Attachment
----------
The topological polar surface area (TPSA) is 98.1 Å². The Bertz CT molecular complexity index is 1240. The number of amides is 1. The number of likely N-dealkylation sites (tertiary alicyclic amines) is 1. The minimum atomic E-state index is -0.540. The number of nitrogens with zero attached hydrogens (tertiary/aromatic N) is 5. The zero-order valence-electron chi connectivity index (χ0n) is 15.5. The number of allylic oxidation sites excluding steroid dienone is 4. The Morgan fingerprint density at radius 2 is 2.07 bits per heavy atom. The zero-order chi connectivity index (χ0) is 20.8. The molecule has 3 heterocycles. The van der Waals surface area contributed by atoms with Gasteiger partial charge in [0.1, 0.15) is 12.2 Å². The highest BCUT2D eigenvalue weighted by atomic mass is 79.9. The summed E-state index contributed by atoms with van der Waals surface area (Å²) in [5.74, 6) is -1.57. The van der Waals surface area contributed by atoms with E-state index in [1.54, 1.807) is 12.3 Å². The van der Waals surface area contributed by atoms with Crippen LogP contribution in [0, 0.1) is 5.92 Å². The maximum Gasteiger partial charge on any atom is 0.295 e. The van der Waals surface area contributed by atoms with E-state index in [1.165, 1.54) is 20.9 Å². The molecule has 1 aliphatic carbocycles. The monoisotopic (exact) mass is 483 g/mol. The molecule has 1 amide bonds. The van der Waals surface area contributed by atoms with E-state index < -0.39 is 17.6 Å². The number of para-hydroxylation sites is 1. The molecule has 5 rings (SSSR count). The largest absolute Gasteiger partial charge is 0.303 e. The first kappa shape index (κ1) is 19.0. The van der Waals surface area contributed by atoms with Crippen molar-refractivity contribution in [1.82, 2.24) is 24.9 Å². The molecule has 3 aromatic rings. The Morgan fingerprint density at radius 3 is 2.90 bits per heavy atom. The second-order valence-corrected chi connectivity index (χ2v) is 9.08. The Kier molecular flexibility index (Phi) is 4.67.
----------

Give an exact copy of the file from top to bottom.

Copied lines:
The topological polar surface area (TPSA) is 98.1 Å². The Bertz CT molecular complexity index is 1240. The number of amides is 1. The number of likely N-dealkylation sites (tertiary alicyclic amines) is 1. The minimum atomic E-state index is -0.540. The number of nitrogens with zero attached hydrogens (tertiary/aromatic N) is 5. The zero-order valence-electron chi connectivity index (χ0n) is 15.5. The number of allylic oxidation sites excluding steroid dienone is 4. The Morgan fingerprint density at radius 2 is 2.07 bits per heavy atom. The zero-order chi connectivity index (χ0) is 20.8. The molecule has 3 heterocycles. The van der Waals surface area contributed by atoms with Gasteiger partial charge in [0.1, 0.15) is 12.2 Å². The highest BCUT2D eigenvalue weighted by atomic mass is 79.9. The summed E-state index contributed by atoms with van der Waals surface area (Å²) in [5.74, 6) is -1.57. The van der Waals surface area contributed by atoms with E-state index in [1.54, 1.807) is 12.3 Å². The van der Waals surface area contributed by atoms with Crippen LogP contribution in [0, 0.1) is 5.92 Å². The maximum Gasteiger partial charge on any atom is 0.295 e. The van der Waals surface area contributed by atoms with E-state index in [1.165, 1.54) is 20.9 Å². The molecule has 1 aliphatic carbocycles. The monoisotopic (exact) mass is 483 g/mol. The molecule has 1 amide bonds. The van der Waals surface area contributed by atoms with E-state index < -0.39 is 17.6 Å². The number of para-hydroxylation sites is 1. The molecule has 5 rings (SSSR count). The largest absolute Gasteiger partial charge is 0.303 e. The first kappa shape index (κ1) is 19.0. The van der Waals surface area contributed by atoms with Crippen molar-refractivity contribution in [1.82, 2.24) is 24.9 Å². The molecule has 3 aromatic rings. The Morgan fingerprint density at radius 3 is 2.90 bits per heavy atom. The second-order valence-corrected chi connectivity index (χ2v) is 9.08. The Kier molecular flexibility index (Phi) is 4.67.